Primary 7s at St. Mun’s Show Off Their Inventions

St Muns STEM  1The pupils of St. Mun’s Primary have just completed their designs ahead of the deadline for the Scottish Engineering Leaders Award for STEM 2014/15. The Awards challenged Primary and Secondary school pupils across Scotland to research and interview inspiring engineers, providing them with a fantastic opportunity to engage with real engineers who could convey the importance of STEM in their daily working lives.

The children interviewed two engineers, Sean Grant and George Alan. Sean has recently relocated to Canada and works for Skanska USA International a Swedish multinational construction and development company and is among the top three construction companies in the Swedish domestic market. George is a retired civil engineer, who has worked on projects such as the tram line at the highly acclaimed Glasgow Garden Festival, as well as the building of the Tighnabruiach Road.

During the project, pupils also researched Scottish engineers who have made significant contributions to everyday life including Sir Robert Alexander Watson-Watt, inventor and pioneer of the RADAR; William John Macquorn Rankine, educator and researcher and pioneer of thermodynamics; Hugh Gill, who developed the multi-articulating bionic hand and Sir William Arrol, steel bridge builder, designer and manufacturer of cranes, heavy machinery and automobiles and who was of special interest to their teacher, whose grandfather worked alongside the engineering entrepreneur.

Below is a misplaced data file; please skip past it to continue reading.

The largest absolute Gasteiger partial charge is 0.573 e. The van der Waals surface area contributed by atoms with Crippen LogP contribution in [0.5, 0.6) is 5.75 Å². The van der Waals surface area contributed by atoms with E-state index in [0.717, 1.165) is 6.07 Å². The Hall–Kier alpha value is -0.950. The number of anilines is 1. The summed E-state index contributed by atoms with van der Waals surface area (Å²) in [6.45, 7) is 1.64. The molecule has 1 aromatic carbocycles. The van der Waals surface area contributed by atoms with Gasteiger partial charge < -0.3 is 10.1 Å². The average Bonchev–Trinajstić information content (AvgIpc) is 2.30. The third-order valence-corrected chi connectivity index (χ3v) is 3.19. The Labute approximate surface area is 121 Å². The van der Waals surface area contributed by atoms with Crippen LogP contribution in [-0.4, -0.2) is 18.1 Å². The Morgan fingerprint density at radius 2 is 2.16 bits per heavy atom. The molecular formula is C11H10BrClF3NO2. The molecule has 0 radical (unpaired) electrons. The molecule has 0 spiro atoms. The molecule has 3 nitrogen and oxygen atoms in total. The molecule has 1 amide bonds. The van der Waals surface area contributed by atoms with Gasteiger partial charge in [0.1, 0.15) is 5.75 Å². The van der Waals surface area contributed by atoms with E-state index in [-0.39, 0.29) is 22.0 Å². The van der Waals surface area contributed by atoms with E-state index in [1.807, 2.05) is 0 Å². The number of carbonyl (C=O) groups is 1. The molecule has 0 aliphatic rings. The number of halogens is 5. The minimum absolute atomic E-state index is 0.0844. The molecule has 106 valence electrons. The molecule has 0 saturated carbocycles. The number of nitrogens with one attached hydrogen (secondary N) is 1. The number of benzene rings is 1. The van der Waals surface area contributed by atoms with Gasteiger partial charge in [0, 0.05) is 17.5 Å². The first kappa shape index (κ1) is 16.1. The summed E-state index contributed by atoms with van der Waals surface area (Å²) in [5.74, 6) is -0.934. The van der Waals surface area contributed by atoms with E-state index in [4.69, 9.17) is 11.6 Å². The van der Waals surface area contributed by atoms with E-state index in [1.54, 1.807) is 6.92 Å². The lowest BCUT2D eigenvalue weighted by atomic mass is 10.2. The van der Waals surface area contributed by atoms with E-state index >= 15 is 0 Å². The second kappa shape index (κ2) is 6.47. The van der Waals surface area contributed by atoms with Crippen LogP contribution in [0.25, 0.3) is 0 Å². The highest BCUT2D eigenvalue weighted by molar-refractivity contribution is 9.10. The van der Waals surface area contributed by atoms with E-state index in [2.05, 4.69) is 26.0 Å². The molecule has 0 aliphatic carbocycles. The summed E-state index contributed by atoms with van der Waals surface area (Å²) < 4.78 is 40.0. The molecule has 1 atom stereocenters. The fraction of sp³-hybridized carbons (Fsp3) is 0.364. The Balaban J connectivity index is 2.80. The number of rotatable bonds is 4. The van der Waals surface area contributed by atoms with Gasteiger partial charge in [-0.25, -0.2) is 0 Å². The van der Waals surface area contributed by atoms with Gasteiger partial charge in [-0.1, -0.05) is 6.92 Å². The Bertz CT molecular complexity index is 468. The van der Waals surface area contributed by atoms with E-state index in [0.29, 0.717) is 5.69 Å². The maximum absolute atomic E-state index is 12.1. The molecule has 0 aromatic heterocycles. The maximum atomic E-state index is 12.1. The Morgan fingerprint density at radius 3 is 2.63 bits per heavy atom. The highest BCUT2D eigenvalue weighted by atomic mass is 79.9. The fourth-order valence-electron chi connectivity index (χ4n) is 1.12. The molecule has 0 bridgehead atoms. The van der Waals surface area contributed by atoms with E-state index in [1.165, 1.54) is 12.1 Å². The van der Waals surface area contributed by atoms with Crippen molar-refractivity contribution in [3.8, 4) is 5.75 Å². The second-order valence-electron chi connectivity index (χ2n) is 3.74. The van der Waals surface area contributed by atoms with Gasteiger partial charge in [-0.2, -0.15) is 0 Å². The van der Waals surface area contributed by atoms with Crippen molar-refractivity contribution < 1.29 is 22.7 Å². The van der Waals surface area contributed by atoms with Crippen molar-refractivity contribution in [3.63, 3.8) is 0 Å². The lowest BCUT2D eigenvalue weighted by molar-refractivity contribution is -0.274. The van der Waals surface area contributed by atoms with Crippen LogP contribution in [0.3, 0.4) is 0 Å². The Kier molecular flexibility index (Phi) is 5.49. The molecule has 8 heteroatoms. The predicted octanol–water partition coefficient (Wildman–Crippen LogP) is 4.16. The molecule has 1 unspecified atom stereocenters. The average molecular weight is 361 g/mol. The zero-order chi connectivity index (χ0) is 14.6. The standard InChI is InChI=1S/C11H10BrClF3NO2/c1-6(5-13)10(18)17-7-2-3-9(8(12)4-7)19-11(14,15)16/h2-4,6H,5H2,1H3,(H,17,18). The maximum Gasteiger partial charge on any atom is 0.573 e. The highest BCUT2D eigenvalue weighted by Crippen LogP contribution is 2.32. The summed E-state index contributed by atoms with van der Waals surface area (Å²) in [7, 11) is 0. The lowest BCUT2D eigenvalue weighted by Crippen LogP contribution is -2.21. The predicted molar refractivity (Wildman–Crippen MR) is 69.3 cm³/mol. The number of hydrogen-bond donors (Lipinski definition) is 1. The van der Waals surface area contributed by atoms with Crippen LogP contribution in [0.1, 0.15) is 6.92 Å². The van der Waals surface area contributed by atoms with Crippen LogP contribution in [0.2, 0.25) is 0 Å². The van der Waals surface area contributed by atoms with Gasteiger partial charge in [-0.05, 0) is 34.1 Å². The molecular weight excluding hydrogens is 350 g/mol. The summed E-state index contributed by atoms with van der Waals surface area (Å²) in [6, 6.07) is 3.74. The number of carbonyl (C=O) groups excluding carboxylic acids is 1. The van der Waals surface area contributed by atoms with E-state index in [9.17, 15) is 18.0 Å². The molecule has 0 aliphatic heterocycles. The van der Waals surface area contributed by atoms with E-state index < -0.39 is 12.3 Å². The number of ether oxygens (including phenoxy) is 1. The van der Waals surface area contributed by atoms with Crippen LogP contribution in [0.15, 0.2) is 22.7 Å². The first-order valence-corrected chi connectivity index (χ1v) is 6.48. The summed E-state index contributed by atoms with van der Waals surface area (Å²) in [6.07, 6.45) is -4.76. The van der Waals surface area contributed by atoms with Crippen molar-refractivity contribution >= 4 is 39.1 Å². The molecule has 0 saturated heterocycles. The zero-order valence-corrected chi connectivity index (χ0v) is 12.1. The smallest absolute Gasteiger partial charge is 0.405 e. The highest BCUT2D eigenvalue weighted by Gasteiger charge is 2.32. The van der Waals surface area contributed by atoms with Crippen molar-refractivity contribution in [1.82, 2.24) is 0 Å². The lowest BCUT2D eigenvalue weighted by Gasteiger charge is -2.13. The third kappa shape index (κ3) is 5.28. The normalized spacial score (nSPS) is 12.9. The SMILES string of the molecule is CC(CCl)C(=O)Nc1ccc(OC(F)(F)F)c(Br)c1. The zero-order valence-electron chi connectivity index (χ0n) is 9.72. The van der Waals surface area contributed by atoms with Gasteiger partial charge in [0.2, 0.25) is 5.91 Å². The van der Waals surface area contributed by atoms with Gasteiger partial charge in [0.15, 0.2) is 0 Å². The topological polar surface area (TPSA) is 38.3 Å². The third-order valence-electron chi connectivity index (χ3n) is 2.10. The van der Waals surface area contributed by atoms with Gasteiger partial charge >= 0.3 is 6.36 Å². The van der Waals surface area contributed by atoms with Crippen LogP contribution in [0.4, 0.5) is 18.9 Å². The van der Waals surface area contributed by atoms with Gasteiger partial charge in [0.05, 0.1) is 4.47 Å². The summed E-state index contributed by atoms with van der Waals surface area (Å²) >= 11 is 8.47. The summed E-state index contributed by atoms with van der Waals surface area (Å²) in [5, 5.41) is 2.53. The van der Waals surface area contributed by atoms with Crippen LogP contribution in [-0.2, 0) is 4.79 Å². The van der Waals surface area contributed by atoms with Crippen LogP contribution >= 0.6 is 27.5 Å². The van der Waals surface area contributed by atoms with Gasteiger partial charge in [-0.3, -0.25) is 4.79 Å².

Using inspiration from their research and interviews, the children were then challenged to interpret the question “If you were an engineer in Scotland – what would you do?”
Primary pupils were asked to write a letter of application outlining why they thought they would make a good STEM Ambassador and illustrate and annotate their idea/invention and accompany it with a description.

Ideas were varied from a Hover Scooter to a programmable make-up wardrobe and a car using an alternative energy source, which would make the air smell sweeter to a genetically grown plant, designed to help reduce the effects of Greenhouse Gases.
The children are currently involved in the ‘Bloodhound Project’ – the new land speed record attempt and are following its progress with interest.

Leave a Reply

Your email address will not be published. Required fields are marked *